Most 13-year-olds have high ambitions-- they want to be astronauts and firefighters, superheroes and doctors-- but it's a rare feat that one of them actually accomplishes the task before finishing middle school.
Not so for Mallory Kievman, who wanted to invent a cure for the hiccups. A CEO of her own company at just 13, Kievman will be soon launching a line of "Hiccupops," or lollipops that eliminate your hiccups.
With a patent pending, financial backing, and a team of business consultants, Kievman's remedy certainly seems promising.
Business Insider has more information on the product, and the story behind it:
What are Hiccupops?
Kievman got the idea after trying to tame a stubborn bout of hiccups two years ago by using any home remedy she came upon: Drinking saltwater, sipping water out of an upside-down cup, eating spoonfuls of sugar, slurping pickle juice. After testing about 100 folk remedies, Kievman picked three of her favorites — sugar, apple cider vinegar, and lollipops — and combined them. I'm still "tweaking the taste," she tells The New York Times, but the combination of ingredients "triggers a set of nerves in your throat and mouth that are responsible for the hiccup reflex arc... It basically over-stimulates those nerves and cancels out the message to hiccup."
Is this a viable commercial product?
Let's put it this way, says entrepreneur and angel investor Danny Briere. "It's very rare, when you're evaluating businesses, that you can envision a company or product being around 100 years from now." Hiccupops is one them. "It solves a very simple, basic need." It also "has some terrific potential benefits for society," adds Christopher Levesque, who's advising the team of University of Connecticut MBA students who will help Kievman launch her product this summer. "It straddles that line between an attractive, go-to product that people might like to savor and a helpful nutraceutical aid." Hiccups is a common side effect of chemotherapy.
Around the 50 second mark, Kievman is interviewed at a Connecticut Economic Summit:
Business Insider continues:
How many employees does Hiccupops have? Two, so far. Kievman is listed in the company's organizational chart as CEO and head of research and development. "Then you get to a picture of me," the second employee, Mallory's father, Adam Kievman, tells The New York Times, "and it says, 'Adult supervision.'" It's Mallory's show, the elder Kievman insists. "I'm trying to do my best to support it but to also not, you know, drive it." Dad is helping with "a lot of the business stuff," Mallory says. "And he's also helping me handle stuff like using the stove."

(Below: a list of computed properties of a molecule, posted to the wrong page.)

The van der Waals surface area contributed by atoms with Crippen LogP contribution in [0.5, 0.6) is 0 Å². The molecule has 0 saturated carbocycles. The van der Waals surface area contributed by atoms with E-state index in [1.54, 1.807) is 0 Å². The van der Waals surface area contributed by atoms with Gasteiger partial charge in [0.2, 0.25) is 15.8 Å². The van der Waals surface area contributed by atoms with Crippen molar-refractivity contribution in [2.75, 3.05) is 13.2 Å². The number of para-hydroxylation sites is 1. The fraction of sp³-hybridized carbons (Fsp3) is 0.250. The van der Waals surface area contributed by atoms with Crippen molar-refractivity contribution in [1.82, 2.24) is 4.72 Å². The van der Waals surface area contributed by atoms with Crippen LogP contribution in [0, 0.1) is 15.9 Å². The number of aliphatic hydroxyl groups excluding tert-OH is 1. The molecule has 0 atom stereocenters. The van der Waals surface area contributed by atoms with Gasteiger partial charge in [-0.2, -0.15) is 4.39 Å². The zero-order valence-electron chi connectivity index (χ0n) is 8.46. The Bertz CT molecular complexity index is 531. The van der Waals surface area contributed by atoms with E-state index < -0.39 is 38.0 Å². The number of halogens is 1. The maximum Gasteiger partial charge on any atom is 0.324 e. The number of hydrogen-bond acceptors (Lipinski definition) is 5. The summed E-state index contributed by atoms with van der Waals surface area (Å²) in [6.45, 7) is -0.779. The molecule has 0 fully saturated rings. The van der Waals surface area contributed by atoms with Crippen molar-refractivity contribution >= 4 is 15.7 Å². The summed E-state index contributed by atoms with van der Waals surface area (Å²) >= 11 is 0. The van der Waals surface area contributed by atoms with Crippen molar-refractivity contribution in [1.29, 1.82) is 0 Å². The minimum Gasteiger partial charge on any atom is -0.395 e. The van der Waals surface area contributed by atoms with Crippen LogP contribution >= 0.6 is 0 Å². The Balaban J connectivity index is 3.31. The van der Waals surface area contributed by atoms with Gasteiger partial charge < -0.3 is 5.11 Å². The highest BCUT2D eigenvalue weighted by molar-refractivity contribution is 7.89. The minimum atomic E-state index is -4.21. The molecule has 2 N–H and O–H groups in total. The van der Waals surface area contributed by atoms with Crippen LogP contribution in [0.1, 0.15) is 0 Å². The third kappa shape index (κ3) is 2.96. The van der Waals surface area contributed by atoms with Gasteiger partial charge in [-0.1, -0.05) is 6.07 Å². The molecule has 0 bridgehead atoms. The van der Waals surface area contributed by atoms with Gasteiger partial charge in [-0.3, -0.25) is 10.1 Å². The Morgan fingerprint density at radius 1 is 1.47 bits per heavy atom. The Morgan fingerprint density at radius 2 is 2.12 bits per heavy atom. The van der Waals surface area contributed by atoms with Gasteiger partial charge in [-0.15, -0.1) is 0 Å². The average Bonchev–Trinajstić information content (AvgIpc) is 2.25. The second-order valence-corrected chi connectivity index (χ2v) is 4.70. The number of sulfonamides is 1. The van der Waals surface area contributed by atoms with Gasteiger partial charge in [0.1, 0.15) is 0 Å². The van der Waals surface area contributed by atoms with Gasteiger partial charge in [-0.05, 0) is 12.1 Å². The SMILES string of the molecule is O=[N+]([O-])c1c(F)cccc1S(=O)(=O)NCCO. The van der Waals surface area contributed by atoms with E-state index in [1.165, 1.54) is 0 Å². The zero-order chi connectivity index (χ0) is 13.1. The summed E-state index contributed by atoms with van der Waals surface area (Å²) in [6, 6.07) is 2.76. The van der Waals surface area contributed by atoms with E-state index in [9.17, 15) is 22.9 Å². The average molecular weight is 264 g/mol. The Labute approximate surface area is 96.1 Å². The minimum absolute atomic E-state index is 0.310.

How did a 13-year-old manage all this?
A lot of hard work, and a lot of help. Kievman met Briere, founder of small-business incubator Startup Connecticut, a year ago at the Connecticut Invention Convention, a sort of talent fair for young tinkerers. Kievman won prizes for innovation and patentability. With that boost, she presented her lollipops to investors and state officials, and even helped ring the opening bell at the New York Stock Exchange. "The hardest part of the business aspect, I would say, is I'm a minor, so there's a lot of different contract things that are difficult," she tells Tech Cocktail.
What's next for Hiccupops?
Kievman has to find a manufacturer for her lollipops, then she has the team of business grad student consultants until August. And "what about product testing?" says Rich Maloof at MSN Living. "Imagine the boardrooms of angel investors, where suited millionaires sit patiently around a conference table for hours, a box of lollipops on the table, just waiting for someone to get a case of the hiccups." Kievman's goal is to make Hiccupops "a staple in drug stores [and] nurse's offices," she tells Tech Cocktail. But perhaps more pressingly, she adds, "I have recently been applying to high schools."
When asked if she has any advice for other young entrepreneurs, Kievman remarked: "Carve out a lot of time. And keep pushing for it. If you know you want to do it, you know there’s a specific goal in mind, don’t take no for an answer."